A second local member has written about their experience as a teacher in inner-London during the Covid pandemic. We’d like to thank them for their contribution, and for their dedication working on the front-lines of education!
Experiences of a stressed-out teacher
At my school, we had our first positive case of a student having Covid-19 on the very last day of the Sept-Oct half term. As my colleagues acted quickly and proactively, utilising protocols that our Head’s risk-assessment had outlined, we contained that student and no one had to isolate. Relief all round.
Fast forward a few weeks and suddenly my classes started having empty chairs in them. Swathes of students were having to self-isolate. The staff absence list was getting longer and longer and then colleagues I worked more closely with were getting the virus.
The penultimate fortnight of term started to get unnerving. The weekend of 5/6th December was stressful. The emails from my colleagues I share a (socially-distanced) office with, were pouring in at quite a rate; 5 out of 12 colleagues now positive. Still I’m not required to isolate. I’ve played by the rules. Work for me that week then. Apart from I was feeling really anxious about going in.
Clearly schools are not capable of being ‘Covid- safe’. No one is vulnerable in my household but I didn’t want the virus as I didn’t want my family to get it and I didn’t want to spread it in my family members’ bubbles. I had a mild symptom by Sunday evening (or was it just in my head) so I got a test. It came back on Monday with a positive result. By Monday evening I had full blown symptoms and two days later my partner had symptoms and was also confirmed as covid-positive.
The next two weeks at my school (seen through the lens of emails and what’s apps group threads) was full-blown chaos as attendance rates dropped as parents resisted sending their children in to a school that clearly had a significant covid outbreak, teachers couldn’t come in, year group after year group sent home and remaining students still in school were under patchwork supervision. PHE and Department for Education forbid my head to close the school until the last Wednesday of term. Just like the Secretary of Education forbid London boroughs to switch to remote learning to stop the spread, threatening court action for the informed and logical decisions of council leaders.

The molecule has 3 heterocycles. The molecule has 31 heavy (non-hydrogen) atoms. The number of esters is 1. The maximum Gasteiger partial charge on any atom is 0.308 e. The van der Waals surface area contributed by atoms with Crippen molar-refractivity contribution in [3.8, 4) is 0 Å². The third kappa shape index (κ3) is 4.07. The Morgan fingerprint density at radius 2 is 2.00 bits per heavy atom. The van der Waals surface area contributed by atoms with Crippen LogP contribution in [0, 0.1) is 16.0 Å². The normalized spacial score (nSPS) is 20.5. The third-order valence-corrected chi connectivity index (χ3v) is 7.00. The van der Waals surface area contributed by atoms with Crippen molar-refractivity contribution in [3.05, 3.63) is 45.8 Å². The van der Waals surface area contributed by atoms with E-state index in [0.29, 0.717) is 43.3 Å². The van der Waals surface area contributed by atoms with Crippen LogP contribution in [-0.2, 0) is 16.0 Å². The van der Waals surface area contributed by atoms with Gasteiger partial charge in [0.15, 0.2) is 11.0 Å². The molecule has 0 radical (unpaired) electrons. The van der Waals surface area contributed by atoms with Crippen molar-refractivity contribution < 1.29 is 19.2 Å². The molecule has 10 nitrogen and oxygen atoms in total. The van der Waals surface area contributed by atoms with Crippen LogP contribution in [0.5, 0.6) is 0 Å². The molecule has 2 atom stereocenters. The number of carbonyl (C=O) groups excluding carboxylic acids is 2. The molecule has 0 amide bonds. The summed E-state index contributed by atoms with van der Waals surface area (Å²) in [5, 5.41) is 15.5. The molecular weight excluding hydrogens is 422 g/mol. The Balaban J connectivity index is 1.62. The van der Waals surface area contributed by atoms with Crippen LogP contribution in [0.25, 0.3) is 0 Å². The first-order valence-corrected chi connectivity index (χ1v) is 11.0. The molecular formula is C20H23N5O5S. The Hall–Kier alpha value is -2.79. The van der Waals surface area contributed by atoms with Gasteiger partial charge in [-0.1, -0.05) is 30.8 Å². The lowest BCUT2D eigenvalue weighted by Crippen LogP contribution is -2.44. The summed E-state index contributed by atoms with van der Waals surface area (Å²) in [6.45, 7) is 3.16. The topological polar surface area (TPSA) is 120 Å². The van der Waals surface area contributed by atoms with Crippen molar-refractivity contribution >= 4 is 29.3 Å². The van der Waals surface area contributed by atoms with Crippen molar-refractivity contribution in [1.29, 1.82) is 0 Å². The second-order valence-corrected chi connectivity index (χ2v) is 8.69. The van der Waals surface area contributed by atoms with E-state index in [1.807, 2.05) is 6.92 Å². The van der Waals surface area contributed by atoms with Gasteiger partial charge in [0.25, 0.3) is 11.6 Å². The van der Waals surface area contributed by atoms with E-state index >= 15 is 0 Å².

The government’s experiment of keeping schools open without proper support for heads and councils to manage the risk properly, coupled with the new strain, have seen students and teachers led to the slaughterhouse. This in turn impacts our communities and families. My closest colleague’s dad is in critical care with COVID pneumonia having caught the virus off my colleague (they live in the same household). I genuinely worried more about who I would spread the virus to than worrying about myself. I am not a lazy teacher but I am pretty stressed about returning to work although I feel physically fine now. The past two weeks, the government – with their u-turns and illogical decisions – have done nothing to reassure me that they are thinking about my well-being or the public’s in general.
Secondary-aged children clearly spread this virus and the professionals working with them are not being listened to! The scientists are not being listened to. SAGE meeting memos show the government were told before Christmas that schools need to be shut to contain the virus. That is why I genuinely feel like the unions have my back – they are taking action, organising meetings (I’ve spent my holiday on two so far) and holding the politicians to account out of huge concern for teachers/students and our communities. They do this despite the right-wing press and government’s demonisation of them (and us teachers).
The government has prioritised capitalist endeavours in trying to save the economy above lives and communities. Of course people’s livelihoods, as does children’s education matter (obviously I think this – 10 years a teacher under Conservative leadership is not for the flakey!) but health is all we have. My school didn’t get everything right in managing the virus – but they were constrained by the pressure of still working to the exam schedule, of no extra money for supply or cleaning. Even when I was sick with the very unpleasant virus, the student expectations’ of remote lessons was no different – everyone feeling the stress of trying to maintain schools as normal in these very un-normal circumstances!
For the first time in over ten years time, I am seriously considering my options for this September.